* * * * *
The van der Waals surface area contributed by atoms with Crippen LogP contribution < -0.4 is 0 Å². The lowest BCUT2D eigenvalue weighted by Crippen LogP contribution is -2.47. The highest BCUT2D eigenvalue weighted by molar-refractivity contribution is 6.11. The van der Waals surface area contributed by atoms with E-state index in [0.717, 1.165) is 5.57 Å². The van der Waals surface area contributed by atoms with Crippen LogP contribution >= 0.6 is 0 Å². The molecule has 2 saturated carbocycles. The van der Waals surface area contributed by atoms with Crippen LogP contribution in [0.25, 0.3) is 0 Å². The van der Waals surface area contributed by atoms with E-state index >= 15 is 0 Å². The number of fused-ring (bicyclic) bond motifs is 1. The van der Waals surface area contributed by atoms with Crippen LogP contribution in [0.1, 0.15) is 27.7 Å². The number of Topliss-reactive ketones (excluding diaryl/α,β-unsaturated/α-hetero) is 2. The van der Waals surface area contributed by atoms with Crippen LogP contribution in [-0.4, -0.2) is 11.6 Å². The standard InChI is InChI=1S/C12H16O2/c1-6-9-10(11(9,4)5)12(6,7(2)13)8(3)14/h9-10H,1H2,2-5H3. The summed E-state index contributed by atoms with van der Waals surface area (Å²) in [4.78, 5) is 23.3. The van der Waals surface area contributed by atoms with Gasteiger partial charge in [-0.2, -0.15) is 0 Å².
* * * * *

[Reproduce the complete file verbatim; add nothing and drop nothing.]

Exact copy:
The van der Waals surface area contributed by atoms with Crippen LogP contribution < -0.4 is 0 Å². The lowest BCUT2D eigenvalue weighted by Crippen LogP contribution is -2.47. The highest BCUT2D eigenvalue weighted by molar-refractivity contribution is 6.11. The van der Waals surface area contributed by atoms with E-state index in [0.717, 1.165) is 5.57 Å². The van der Waals surface area contributed by atoms with Crippen LogP contribution >= 0.6 is 0 Å². The molecule has 2 saturated carbocycles. The van der Waals surface area contributed by atoms with Crippen LogP contribution in [0.25, 0.3) is 0 Å². The van der Waals surface area contributed by atoms with E-state index >= 15 is 0 Å². The number of fused-ring (bicyclic) bond motifs is 1. The van der Waals surface area contributed by atoms with Crippen LogP contribution in [0.1, 0.15) is 27.7 Å². The number of Topliss-reactive ketones (excluding diaryl/α,β-unsaturated/α-hetero) is 2. The van der Waals surface area contributed by atoms with Crippen LogP contribution in [-0.4, -0.2) is 11.6 Å². The standard InChI is InChI=1S/C12H16O2/c1-6-9-10(11(9,4)5)12(6,7(2)13)8(3)14/h9-10H,1H2,2-5H3. The summed E-state index contributed by atoms with van der Waals surface area (Å²) in [4.78, 5) is 23.3. The van der Waals surface area contributed by atoms with Gasteiger partial charge in [-0.2, -0.15) is 0 Å².